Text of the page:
Filip Šturmankin, Braňo Pažitka
Country of production
People in Ukraine fight for a life that isn’t easy, but they see it as a gift and know how to be happy for it. It is something happy and blessed, no matter what it might be like. If you don‘t have enough money to buy milk, you must find a cow. If your house burns down, you must build a new one. But don’t think that these folks don’t know how to enjoy their life; happiness and laughter is an essential part of survival. Can one live a happy and fulfilled life in materially limited conditions?
Ukraine is a place where time stopped. People still live there in their old wooden houses. The first impression of the place is like a natural museum of time. The Ukraine fought for it’s independence over a long period of time. The elders have been citizens of The Austrian-Hungarian Empire, of Hungary, of Czechoslovakia, of the Soviet Union and of Ukraine without ever moving a mile from home. They still live a traditional way of life; they go to church, weave rugs and take care of their farm animals. The life we know from the stories of our grandmothers and out of old books still exists here.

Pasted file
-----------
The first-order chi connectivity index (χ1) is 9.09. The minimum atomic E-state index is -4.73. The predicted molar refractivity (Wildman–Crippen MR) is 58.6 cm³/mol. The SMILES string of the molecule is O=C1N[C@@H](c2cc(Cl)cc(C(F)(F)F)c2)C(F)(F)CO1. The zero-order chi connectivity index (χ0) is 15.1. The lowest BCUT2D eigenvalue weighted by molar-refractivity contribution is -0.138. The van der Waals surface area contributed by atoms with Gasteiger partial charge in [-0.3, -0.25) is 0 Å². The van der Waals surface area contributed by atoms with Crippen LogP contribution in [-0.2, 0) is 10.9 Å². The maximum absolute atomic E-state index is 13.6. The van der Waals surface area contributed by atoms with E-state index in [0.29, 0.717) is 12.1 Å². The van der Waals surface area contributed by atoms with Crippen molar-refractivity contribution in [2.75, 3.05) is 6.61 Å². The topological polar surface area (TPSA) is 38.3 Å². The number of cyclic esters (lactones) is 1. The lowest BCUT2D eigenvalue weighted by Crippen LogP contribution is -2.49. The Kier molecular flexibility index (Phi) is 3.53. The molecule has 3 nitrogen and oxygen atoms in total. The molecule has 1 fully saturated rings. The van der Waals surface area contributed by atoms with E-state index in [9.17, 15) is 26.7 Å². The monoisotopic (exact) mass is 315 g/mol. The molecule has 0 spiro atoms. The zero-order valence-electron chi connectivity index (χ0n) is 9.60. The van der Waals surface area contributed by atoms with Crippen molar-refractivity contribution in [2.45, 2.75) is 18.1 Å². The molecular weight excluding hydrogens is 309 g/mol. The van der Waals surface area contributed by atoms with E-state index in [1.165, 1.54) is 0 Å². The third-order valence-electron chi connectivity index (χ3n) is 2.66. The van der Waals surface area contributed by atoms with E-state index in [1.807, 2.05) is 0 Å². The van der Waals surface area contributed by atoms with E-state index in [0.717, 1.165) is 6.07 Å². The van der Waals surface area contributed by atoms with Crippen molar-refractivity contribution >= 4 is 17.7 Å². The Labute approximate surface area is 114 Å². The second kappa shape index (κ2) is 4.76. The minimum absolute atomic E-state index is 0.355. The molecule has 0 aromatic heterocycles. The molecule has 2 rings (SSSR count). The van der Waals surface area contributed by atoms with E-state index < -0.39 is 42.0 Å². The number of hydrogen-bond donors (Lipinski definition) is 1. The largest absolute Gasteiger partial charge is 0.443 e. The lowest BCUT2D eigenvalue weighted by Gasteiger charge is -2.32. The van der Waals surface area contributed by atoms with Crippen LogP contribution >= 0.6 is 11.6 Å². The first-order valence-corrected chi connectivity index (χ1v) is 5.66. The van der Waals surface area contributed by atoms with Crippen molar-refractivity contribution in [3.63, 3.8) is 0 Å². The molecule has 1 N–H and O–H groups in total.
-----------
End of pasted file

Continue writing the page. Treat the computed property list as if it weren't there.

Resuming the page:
On the other hand there is the generation of today’s teenagers who aren’t interested in the old crafts and traditions and who look for their own role-models elsewhere. Our film will serve as the last opportunity to document this way of life and preserve it for generations to come. A lot of people don’t know this kind of life and they will be surprised that people still live like this.